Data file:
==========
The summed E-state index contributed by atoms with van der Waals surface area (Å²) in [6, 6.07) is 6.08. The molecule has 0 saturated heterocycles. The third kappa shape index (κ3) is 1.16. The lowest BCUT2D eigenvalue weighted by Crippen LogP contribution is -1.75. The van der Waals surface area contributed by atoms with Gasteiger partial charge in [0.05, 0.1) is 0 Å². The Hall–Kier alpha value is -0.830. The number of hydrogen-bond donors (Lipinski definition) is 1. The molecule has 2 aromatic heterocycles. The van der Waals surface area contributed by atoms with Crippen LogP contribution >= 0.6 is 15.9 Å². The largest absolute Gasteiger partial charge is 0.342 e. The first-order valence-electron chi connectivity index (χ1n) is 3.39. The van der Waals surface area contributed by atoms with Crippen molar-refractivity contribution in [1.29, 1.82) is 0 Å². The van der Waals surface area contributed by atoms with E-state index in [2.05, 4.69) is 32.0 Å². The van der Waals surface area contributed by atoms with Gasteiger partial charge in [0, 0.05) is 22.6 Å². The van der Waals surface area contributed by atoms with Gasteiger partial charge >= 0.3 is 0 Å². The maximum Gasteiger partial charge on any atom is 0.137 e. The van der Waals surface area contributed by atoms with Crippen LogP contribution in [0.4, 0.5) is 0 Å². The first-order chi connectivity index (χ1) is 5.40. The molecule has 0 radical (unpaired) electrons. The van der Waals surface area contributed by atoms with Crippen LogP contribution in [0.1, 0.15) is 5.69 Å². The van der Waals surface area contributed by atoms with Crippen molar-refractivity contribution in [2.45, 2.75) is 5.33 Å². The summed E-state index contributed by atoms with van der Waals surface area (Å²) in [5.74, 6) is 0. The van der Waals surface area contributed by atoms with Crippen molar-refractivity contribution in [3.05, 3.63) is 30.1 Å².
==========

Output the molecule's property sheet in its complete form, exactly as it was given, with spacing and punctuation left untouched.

The summed E-state index contributed by atoms with van der Waals surface area (Å²) in [6, 6.07) is 6.08. The molecule has 0 saturated heterocycles. The third kappa shape index (κ3) is 1.16. The lowest BCUT2D eigenvalue weighted by Crippen LogP contribution is -1.75. The van der Waals surface area contributed by atoms with Gasteiger partial charge in [0.05, 0.1) is 0 Å². The Hall–Kier alpha value is -0.830. The number of hydrogen-bond donors (Lipinski definition) is 1. The molecule has 2 aromatic heterocycles. The van der Waals surface area contributed by atoms with Crippen LogP contribution >= 0.6 is 15.9 Å². The largest absolute Gasteiger partial charge is 0.342 e. The first-order valence-electron chi connectivity index (χ1n) is 3.39. The van der Waals surface area contributed by atoms with Crippen molar-refractivity contribution in [1.29, 1.82) is 0 Å². The van der Waals surface area contributed by atoms with E-state index in [2.05, 4.69) is 32.0 Å². The van der Waals surface area contributed by atoms with Gasteiger partial charge in [0, 0.05) is 22.6 Å². The van der Waals surface area contributed by atoms with Gasteiger partial charge >= 0.3 is 0 Å². The maximum Gasteiger partial charge on any atom is 0.137 e. The van der Waals surface area contributed by atoms with Crippen LogP contribution in [0.4, 0.5) is 0 Å². The first-order chi connectivity index (χ1) is 5.40. The molecule has 0 radical (unpaired) electrons. The van der Waals surface area contributed by atoms with Crippen LogP contribution in [0.1, 0.15) is 5.69 Å². The van der Waals surface area contributed by atoms with Crippen molar-refractivity contribution in [2.45, 2.75) is 5.33 Å². The summed E-state index contributed by atoms with van der Waals surface area (Å²) in [5.74, 6) is 0. The van der Waals surface area contributed by atoms with Crippen molar-refractivity contribution in [3.05, 3.63) is 30.1 Å².